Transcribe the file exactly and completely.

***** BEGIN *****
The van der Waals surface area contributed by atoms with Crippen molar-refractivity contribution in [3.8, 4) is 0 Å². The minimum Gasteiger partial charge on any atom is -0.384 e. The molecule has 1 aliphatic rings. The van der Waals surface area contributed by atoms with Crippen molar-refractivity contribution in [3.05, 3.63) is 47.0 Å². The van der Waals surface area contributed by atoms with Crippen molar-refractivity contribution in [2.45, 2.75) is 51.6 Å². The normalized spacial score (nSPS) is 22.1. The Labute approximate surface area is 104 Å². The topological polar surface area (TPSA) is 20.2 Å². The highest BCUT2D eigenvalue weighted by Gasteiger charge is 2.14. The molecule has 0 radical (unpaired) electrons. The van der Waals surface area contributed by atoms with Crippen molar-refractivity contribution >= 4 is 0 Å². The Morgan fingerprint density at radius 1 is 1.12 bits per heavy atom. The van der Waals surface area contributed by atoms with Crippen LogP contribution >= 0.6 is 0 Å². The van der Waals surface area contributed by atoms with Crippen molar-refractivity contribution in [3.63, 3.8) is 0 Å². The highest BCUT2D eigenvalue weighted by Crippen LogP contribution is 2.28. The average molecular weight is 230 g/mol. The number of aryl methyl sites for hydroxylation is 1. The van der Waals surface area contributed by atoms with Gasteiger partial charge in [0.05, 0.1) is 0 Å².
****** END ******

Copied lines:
The van der Waals surface area contributed by atoms with Crippen molar-refractivity contribution in [3.8, 4) is 0 Å². The minimum Gasteiger partial charge on any atom is -0.384 e. The molecule has 1 aliphatic rings. The van der Waals surface area contributed by atoms with Crippen molar-refractivity contribution in [3.05, 3.63) is 47.0 Å². The van der Waals surface area contributed by atoms with Crippen molar-refractivity contribution in [2.45, 2.75) is 51.6 Å². The normalized spacial score (nSPS) is 22.1. The Labute approximate surface area is 104 Å². The topological polar surface area (TPSA) is 20.2 Å². The highest BCUT2D eigenvalue weighted by Gasteiger charge is 2.14. The molecule has 0 radical (unpaired) electrons. The van der Waals surface area contributed by atoms with Crippen molar-refractivity contribution >= 4 is 0 Å². The Morgan fingerprint density at radius 1 is 1.12 bits per heavy atom. The van der Waals surface area contributed by atoms with Crippen LogP contribution >= 0.6 is 0 Å². The van der Waals surface area contributed by atoms with Crippen molar-refractivity contribution in [3.63, 3.8) is 0 Å². The highest BCUT2D eigenvalue weighted by Crippen LogP contribution is 2.28. The average molecular weight is 230 g/mol. The number of aryl methyl sites for hydroxylation is 1. The van der Waals surface area contributed by atoms with Gasteiger partial charge in [0.05, 0.1) is 0 Å².